My parents were visiting my uncle in Paris when Columbine happened. It was ’98, I was 7 or 8 years old. My mom told me later on that she had felt dazed all day, foggy, unable to process a muted sense of shared grief that didn’t seem to affect her surroundings. She ran into an American in the Metro. They hugged. At the time, it was a tragedy of unimaginable proportions. At the time. Now it’s merely the first line of a chapter.
Yesterday morning, I watched one of my closest friends marry the love of her life in a sweet and intimate ceremony in Seattle. She arranged it so that I could Skype into the ceremony to watch, and a kind friend held up her phone for me so that I could view the moment my friend became someone’s wife. I wasn’t expecting to (stoic that I am) but I cried my makeup off. I often tell my friend jokingly that her relationship is disgusting, because of how obviously and totally in love they are. She still gets stars in her eyes when she talks about her (so weird to finally say it!) wife. Everyone deserves to feel loved like this once in their life- the kind of sincere, enduring love that rejects irony or cynicism. It really is nauseating. Inshallah, we should all be so lucky.
Last night, I went to bed after reading the news that 20 people in Miami were gunned down in cold blood. I woke up to the news that the body count had reached 50, with 54 wounded. It is the deadliest mass shooting in history… so far. He had purchased the guns one week previously. Legally.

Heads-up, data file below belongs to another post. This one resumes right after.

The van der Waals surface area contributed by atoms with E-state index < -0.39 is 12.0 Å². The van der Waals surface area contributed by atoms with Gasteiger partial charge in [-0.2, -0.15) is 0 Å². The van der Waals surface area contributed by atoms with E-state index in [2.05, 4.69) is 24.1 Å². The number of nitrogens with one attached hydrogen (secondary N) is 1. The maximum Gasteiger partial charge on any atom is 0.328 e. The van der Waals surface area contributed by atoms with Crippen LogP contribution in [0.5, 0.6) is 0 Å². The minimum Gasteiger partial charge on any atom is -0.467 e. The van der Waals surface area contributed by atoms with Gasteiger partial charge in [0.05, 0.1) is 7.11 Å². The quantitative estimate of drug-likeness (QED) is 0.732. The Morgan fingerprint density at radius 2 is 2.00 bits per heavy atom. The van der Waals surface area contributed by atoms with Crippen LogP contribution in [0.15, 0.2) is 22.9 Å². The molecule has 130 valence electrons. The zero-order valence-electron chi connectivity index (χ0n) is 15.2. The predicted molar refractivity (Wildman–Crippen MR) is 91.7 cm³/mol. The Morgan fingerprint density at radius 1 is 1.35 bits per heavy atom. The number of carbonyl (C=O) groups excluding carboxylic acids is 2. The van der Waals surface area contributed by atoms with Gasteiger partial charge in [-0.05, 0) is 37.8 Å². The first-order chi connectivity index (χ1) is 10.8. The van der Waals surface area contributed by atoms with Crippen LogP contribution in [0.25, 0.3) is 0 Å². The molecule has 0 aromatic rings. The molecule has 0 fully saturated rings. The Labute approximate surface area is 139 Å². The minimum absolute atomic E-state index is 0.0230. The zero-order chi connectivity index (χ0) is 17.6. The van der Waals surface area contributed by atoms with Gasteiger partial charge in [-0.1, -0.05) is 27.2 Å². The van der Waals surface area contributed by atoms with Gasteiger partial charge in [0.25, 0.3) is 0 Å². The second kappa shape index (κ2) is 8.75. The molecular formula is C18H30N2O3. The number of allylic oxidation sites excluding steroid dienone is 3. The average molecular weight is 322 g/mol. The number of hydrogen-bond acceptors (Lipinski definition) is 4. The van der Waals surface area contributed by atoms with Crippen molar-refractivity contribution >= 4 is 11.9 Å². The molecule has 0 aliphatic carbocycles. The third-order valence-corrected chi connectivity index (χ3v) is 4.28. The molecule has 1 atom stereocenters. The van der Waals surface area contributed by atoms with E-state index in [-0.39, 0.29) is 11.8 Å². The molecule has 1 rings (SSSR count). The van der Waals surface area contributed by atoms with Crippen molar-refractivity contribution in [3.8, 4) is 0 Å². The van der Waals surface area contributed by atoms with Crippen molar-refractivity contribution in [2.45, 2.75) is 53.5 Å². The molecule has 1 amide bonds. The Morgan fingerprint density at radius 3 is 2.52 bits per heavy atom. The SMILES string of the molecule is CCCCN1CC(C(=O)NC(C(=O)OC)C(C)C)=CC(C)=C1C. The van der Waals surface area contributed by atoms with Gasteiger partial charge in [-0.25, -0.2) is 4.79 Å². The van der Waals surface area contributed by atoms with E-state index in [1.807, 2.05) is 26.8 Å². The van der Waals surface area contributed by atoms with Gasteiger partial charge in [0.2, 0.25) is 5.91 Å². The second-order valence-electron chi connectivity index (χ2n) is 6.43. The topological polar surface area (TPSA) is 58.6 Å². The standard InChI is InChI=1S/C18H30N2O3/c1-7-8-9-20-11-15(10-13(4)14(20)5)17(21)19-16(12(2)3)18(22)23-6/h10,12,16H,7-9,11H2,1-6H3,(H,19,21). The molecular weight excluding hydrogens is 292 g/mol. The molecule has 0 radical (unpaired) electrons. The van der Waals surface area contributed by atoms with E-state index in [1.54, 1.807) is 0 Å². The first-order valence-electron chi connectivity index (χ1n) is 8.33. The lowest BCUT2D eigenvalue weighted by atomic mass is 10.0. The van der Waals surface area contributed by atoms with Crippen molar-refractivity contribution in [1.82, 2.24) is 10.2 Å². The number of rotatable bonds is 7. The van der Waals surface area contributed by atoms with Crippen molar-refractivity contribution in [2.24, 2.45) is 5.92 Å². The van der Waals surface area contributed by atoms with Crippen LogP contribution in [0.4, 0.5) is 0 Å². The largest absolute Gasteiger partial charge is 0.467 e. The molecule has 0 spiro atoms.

I am from a country where bathrooms are a matter of national conversation, but guns are not. I am from a country where we will shake our sabers and mourn and then continue, after a short while, business as usual. We will have a yelling match, attempting to boil down the problem to one or two complicated issues, and we will feel thwarted by our own frustrations and inability to solve something that only happens here. The status quo will begin to feel comfortable again.
I tease my friend for the happiness that she has found, but in truth, her marriage was a revolutionary act of love.
Celebration is a communal event. I am grateful that my friend made the earth move so that I could be a part of her happiness and see that joy. I am grateful beyond words that I will get to be a part of that happiness into the future.
Mourning is also a communal event. I am riding the train to work, reading these headlines with an ache. I wish there was an American on this train that I could hug.